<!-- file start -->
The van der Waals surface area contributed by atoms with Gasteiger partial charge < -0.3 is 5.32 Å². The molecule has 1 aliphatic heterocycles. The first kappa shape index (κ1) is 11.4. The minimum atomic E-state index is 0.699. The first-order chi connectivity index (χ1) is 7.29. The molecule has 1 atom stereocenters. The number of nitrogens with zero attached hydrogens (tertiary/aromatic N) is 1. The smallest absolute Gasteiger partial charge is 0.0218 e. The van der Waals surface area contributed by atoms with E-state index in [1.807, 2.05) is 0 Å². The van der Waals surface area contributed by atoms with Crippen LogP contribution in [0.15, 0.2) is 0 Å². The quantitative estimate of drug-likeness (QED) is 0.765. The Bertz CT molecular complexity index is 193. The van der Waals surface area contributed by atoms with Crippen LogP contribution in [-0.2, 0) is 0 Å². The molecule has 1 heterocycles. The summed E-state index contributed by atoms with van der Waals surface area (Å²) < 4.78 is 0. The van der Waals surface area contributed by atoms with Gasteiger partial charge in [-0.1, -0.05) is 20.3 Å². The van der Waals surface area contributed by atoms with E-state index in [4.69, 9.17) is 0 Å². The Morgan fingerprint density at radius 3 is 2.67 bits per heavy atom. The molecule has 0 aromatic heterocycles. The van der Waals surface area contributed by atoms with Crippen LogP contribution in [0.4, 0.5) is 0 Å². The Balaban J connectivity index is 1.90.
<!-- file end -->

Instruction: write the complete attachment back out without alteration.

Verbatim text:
The van der Waals surface area contributed by atoms with Gasteiger partial charge < -0.3 is 5.32 Å². The molecule has 1 aliphatic heterocycles. The first kappa shape index (κ1) is 11.4. The minimum atomic E-state index is 0.699. The first-order chi connectivity index (χ1) is 7.29. The molecule has 1 atom stereocenters. The number of nitrogens with zero attached hydrogens (tertiary/aromatic N) is 1. The smallest absolute Gasteiger partial charge is 0.0218 e. The van der Waals surface area contributed by atoms with E-state index in [1.807, 2.05) is 0 Å². The van der Waals surface area contributed by atoms with Crippen LogP contribution in [0.15, 0.2) is 0 Å². The quantitative estimate of drug-likeness (QED) is 0.765. The Bertz CT molecular complexity index is 193. The van der Waals surface area contributed by atoms with Crippen LogP contribution in [-0.2, 0) is 0 Å². The molecule has 1 heterocycles. The summed E-state index contributed by atoms with van der Waals surface area (Å²) < 4.78 is 0. The van der Waals surface area contributed by atoms with Gasteiger partial charge in [-0.1, -0.05) is 20.3 Å². The van der Waals surface area contributed by atoms with E-state index in [4.69, 9.17) is 0 Å². The Morgan fingerprint density at radius 3 is 2.67 bits per heavy atom. The molecule has 0 aromatic heterocycles. The van der Waals surface area contributed by atoms with Crippen LogP contribution in [0.4, 0.5) is 0 Å². The Balaban J connectivity index is 1.90.